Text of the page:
Corn v. Mitchell
781 N.E.2d 1237 (Mass. 2003)

  • Mitchell was convicted of murdering two people. He made a motion for a new trial, which was denied by the Trial Judge.
    • Turns out, during the original trial, Mitchell’s attorney had told the judge that Mitchell was likely to present false testimony.
      • The attorney was relying on Rule 3.3(e), which required that the attorney inform the court if they suspect their client intends to testify falsely in a criminal trial.
        • You have a duty to not assist your client in future crimes (Rule 1.6(b)(1-3)), and perjury is a future crime.
      • The judge told Mitchell’s attorney to let him testify, but not to do anything to assist Mitchell in presenting false testimony, by asking Mitchell specific questions about his statements.
    • Mitchell’s attorney informed the judge of this fact in a sidebar conversation without Mitchell being present.
      • Mitchell argued that if he had known that his lawyer was ratting him out, he would have had the opportunity to convince the Judge that he would testify truthfully.
  • Mitchell appealed, on the basis that he did not have effective counsel.
  • The Massachusetts Supreme Court affirmed the decision to not grant a new trial.
    • Mitchell argued that his attorney only suspected that he was going to perjure himself, and that Rule 3.3(e) is only applicable when the attorney knows that his client intends to break the law, but both the Trial Judge and the Massachusetts Supreme Court found that all that is necessary is that the attorney has a “firm factual basis” for their decision.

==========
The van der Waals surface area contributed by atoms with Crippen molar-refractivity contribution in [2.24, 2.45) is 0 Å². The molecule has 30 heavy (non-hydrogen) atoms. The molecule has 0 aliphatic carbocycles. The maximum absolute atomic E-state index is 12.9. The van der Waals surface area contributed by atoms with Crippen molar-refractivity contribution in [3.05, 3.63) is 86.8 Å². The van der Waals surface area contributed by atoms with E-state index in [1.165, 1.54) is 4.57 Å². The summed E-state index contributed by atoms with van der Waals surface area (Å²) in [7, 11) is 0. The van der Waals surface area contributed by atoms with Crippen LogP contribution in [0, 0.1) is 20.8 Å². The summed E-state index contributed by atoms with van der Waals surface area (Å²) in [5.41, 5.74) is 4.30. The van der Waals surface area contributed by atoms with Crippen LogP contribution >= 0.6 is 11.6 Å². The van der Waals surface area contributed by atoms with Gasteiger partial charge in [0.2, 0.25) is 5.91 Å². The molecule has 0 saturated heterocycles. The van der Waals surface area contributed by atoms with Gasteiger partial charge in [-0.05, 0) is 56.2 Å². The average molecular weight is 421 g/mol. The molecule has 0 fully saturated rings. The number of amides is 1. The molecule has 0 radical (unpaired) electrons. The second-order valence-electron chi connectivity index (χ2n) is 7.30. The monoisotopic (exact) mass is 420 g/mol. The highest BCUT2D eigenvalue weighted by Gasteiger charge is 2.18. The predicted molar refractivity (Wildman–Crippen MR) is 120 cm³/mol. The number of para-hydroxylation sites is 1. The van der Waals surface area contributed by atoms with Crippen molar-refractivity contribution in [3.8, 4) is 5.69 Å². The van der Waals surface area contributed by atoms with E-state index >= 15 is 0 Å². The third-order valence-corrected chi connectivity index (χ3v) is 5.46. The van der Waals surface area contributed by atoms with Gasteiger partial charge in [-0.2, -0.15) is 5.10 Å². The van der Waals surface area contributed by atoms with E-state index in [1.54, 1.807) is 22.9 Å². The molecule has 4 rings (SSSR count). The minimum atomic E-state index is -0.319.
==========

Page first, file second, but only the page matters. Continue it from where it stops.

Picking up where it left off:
• The Massachusetts Supreme Court agreed that Mitchell should have been a party to the sidebar conversation, but that his absence did not materially affect his case.
    • Mitchell unsuccessfully argued that his attorney ratting him out amounted to a conflict of interest, and that he could not be properly represented by a person who wasn’t 100% looking after his interests. The Massachusetts Supreme Court found that argument was unpersuasive because they felt that it would make it almost impossible for an attorney to comply with Rule 3.3 and not get sued by their client.
  • In general, the standard set forth in Rule 3.3 is that, “an attorney’s ethical duty to advance the interests of his client is limited by an equally solemn duty to comply with the law and standards of professional conduct.”